Kenya’s Interest Rate Cap: Yay or Nay?


The fight concerning the commercial lending rate cap on banks in Kenya has been on for a while with international organizations like the IMF noting the need to remove the cap. Yesterday, the president of Kenya requested that lawmakers remove cap on the commercial lending rate and insisted that he will not approve the 2019/2020 (June – July) budget unless the cap is lifted.

The rate cap of 400bps above the central bank rate (currently 9.0%) was introduced in 2016. The sole aim of the cap was to expand access to credit for businesses and SMEs. However, the impact has been the opposite with banks shifting lending from individuals to government and a collapse of bank credit to SMEs. The IMF earlier this year showed that since the introduction of interest rate control in Kenya, there has been a hit on lending activities as well as financial intermediation of banks and in extension, the rate of economic growth.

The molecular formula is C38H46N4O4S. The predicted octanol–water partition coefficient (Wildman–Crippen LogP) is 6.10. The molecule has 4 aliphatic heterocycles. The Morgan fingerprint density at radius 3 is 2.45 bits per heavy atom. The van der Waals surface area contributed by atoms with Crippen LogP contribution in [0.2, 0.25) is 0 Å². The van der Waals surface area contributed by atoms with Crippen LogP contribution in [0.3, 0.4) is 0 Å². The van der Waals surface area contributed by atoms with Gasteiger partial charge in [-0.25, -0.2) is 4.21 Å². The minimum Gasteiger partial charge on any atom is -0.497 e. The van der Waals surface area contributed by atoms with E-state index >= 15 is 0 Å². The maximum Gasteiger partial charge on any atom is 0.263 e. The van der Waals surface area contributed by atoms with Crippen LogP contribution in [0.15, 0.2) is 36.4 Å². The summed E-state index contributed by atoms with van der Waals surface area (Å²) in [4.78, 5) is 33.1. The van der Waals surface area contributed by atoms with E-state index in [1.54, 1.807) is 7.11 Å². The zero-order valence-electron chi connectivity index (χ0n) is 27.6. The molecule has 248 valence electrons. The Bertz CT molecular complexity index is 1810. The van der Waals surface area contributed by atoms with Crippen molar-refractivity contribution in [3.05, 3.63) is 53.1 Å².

In our opinion, the removal of the interest rate cap is positive for Kenya’s fast-growing economy as this will help stop the current credit leakages and further encourage banks to lend to the real sector.

However, the already delayed budget if further delayed might impact economic activities negatively.